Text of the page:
Eric Plummer

UNDRIP action plan shows different approach than B.C.’s case against Nuchatlaht

The value of working together was emphasized with a plan on how the province will adopt UNDRIP – but this might be hard to believe for members of the Nuchatlaht, as the First Nation fights for Aboriginal title in court.

On Wednesday an action plan was released, listing a wide variety of initiatives in the provincial government’s effort to realign laws and policy with the United Nations Declaration on the Rights of Indigenous Peoples. Among the plan’s main goals is enabling Aboriginal people to “to own, use, develop and control lands and resources within their territories in B.C.”

Nuchatlaht trial’s opening arguments delve into lineage in territory, forestry obligations

The Nuchatlaht’s fight to gain Aboriginal title over the northern half of Nootka Island is expected to be in the B.C. Supreme Court for months.

But the trial doesn’t have to take that long if the court looks at the groundwork set out by the Tsilhqot’in Nation decision in 2014, says the Nuchatlaht’s legal team.

‘Stolen’ land or in the public interest? Nuchatlaht trial begins in Vancouver

On Jan. 20, 2017 the late Nuchatlaht Tyee Ha’wilth Walter Michael stood before the B.C. Supreme Court, declaring his small First Nation’s efforts to seek rights and title over land they had called home for thousands of years.

More than five years after that statement of claim was filed, his son Jordan Michael, who now holds the head hereditary seat for the Nuchatlaht, stood on the same steps this morning. It’s the first day of a trial to determine the First Nation’s Aboriginal title over its traditional territory on the northern part of Nootka Island.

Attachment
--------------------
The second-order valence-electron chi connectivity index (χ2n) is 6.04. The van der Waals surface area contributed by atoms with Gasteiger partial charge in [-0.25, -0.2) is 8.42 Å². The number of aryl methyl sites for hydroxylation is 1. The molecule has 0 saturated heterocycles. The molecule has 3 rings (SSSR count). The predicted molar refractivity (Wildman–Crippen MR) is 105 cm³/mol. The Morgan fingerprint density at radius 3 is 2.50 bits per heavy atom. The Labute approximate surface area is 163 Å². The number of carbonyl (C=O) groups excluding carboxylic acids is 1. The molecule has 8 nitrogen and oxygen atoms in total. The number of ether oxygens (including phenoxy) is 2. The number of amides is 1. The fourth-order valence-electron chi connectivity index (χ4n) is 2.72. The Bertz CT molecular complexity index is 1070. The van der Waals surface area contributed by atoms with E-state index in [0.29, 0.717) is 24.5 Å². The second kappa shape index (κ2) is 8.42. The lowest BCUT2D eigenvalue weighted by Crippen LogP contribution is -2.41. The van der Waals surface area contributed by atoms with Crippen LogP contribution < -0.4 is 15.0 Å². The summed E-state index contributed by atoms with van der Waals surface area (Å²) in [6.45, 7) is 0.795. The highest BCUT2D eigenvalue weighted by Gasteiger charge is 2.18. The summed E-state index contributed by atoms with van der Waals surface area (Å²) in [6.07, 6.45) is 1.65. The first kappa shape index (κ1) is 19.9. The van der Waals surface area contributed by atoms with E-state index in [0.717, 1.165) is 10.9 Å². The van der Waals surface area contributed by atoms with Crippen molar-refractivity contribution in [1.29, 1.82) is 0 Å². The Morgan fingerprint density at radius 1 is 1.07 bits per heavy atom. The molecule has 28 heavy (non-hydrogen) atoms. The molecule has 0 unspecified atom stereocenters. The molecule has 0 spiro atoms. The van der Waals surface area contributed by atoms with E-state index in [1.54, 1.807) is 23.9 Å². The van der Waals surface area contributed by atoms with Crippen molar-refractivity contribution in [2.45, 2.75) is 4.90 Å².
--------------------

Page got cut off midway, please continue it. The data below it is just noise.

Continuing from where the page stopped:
Memorial items removed from ‘Orange Bridge’, as Tseshaht fundraises for a permanent commemorative structure

As part of the Tseshaht First Nation’s larger ʔuuʔatumin yaqckwiimitqin (Doing it for our Ancestors) initiative, memorial items were removed from the bridge over the Somass River on Wednesday.

In a statement from the First Nation, the Tseshaht referenced how it is working to deal with the legacy of having a residential school in its community for most of a century.

Indigenous content to be required for high school graduation

A plan is in place to ensure high school graduates have a better understanding of the ancestral history of British Columbia, with a requirement to complete coursework that focuses on Indigenous culture.

Announced by the B.C. Ministry of Education on March 4, this development would begin for high school students in the 2023-24 school year. To earn a Dogwood Diploma, all high school students would need to complete coursework with an Indigenous focus among the 80 credits they currently earn to graduate. A typical, one-semester course earns four credits towards the diploma.

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